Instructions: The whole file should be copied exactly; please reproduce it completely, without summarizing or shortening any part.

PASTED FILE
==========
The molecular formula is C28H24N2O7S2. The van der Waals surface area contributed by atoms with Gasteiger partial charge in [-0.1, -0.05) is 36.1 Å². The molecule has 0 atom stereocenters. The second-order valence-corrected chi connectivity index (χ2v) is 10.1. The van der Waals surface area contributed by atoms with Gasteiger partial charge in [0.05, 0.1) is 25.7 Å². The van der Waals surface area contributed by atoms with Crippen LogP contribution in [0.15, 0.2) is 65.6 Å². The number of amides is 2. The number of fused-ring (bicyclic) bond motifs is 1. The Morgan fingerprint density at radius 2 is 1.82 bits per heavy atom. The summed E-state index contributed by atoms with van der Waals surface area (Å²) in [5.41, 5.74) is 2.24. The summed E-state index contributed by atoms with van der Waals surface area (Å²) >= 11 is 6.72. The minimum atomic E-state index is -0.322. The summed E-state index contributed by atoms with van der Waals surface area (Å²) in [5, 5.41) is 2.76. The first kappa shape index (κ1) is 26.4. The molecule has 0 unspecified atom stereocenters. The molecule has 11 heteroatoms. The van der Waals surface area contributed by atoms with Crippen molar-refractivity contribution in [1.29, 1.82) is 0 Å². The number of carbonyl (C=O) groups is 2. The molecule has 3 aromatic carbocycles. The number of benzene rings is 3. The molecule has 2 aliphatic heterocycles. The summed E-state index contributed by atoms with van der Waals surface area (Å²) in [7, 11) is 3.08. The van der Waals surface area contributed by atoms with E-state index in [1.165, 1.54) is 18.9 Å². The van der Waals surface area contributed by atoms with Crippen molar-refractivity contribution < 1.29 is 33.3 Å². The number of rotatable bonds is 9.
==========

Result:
The molecular formula is C28H24N2O7S2. The van der Waals surface area contributed by atoms with Gasteiger partial charge in [-0.1, -0.05) is 36.1 Å². The molecule has 0 atom stereocenters. The second-order valence-corrected chi connectivity index (χ2v) is 10.1. The van der Waals surface area contributed by atoms with Gasteiger partial charge in [0.05, 0.1) is 25.7 Å². The van der Waals surface area contributed by atoms with Crippen LogP contribution in [0.15, 0.2) is 65.6 Å². The number of amides is 2. The number of fused-ring (bicyclic) bond motifs is 1. The Morgan fingerprint density at radius 2 is 1.82 bits per heavy atom. The summed E-state index contributed by atoms with van der Waals surface area (Å²) in [5.41, 5.74) is 2.24. The summed E-state index contributed by atoms with van der Waals surface area (Å²) >= 11 is 6.72. The minimum atomic E-state index is -0.322. The summed E-state index contributed by atoms with van der Waals surface area (Å²) in [5, 5.41) is 2.76. The first kappa shape index (κ1) is 26.4. The molecule has 0 unspecified atom stereocenters. The molecule has 11 heteroatoms. The van der Waals surface area contributed by atoms with Crippen molar-refractivity contribution in [1.29, 1.82) is 0 Å². The number of carbonyl (C=O) groups is 2. The molecule has 3 aromatic carbocycles. The number of benzene rings is 3. The molecule has 2 aliphatic heterocycles. The summed E-state index contributed by atoms with van der Waals surface area (Å²) in [7, 11) is 3.08. The van der Waals surface area contributed by atoms with E-state index in [1.165, 1.54) is 18.9 Å². The van der Waals surface area contributed by atoms with Crippen molar-refractivity contribution < 1.29 is 33.3 Å². The number of rotatable bonds is 9.